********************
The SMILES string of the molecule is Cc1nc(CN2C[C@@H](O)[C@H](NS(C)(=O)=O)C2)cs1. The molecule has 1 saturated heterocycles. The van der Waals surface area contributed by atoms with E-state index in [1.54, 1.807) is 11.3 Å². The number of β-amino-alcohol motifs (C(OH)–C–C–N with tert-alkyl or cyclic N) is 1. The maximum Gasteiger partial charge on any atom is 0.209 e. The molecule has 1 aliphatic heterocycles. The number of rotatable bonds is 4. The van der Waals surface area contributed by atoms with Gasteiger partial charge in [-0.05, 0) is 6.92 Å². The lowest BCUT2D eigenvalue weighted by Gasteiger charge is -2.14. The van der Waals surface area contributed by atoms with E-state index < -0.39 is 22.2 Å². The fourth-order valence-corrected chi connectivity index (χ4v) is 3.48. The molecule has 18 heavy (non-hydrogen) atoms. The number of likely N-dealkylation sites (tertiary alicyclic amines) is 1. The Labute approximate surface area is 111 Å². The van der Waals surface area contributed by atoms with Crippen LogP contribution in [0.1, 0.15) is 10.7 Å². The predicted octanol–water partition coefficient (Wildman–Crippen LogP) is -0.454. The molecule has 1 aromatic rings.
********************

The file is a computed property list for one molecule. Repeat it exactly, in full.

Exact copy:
The SMILES string of the molecule is Cc1nc(CN2C[C@@H](O)[C@H](NS(C)(=O)=O)C2)cs1. The molecule has 1 saturated heterocycles. The van der Waals surface area contributed by atoms with E-state index in [1.54, 1.807) is 11.3 Å². The number of β-amino-alcohol motifs (C(OH)–C–C–N with tert-alkyl or cyclic N) is 1. The maximum Gasteiger partial charge on any atom is 0.209 e. The molecule has 1 aliphatic heterocycles. The number of rotatable bonds is 4. The van der Waals surface area contributed by atoms with Gasteiger partial charge in [-0.05, 0) is 6.92 Å². The lowest BCUT2D eigenvalue weighted by Gasteiger charge is -2.14. The van der Waals surface area contributed by atoms with E-state index < -0.39 is 22.2 Å². The fourth-order valence-corrected chi connectivity index (χ4v) is 3.48. The molecule has 18 heavy (non-hydrogen) atoms. The number of likely N-dealkylation sites (tertiary alicyclic amines) is 1. The Labute approximate surface area is 111 Å². The van der Waals surface area contributed by atoms with Crippen LogP contribution in [0.1, 0.15) is 10.7 Å². The predicted octanol–water partition coefficient (Wildman–Crippen LogP) is -0.454. The molecule has 1 aromatic rings.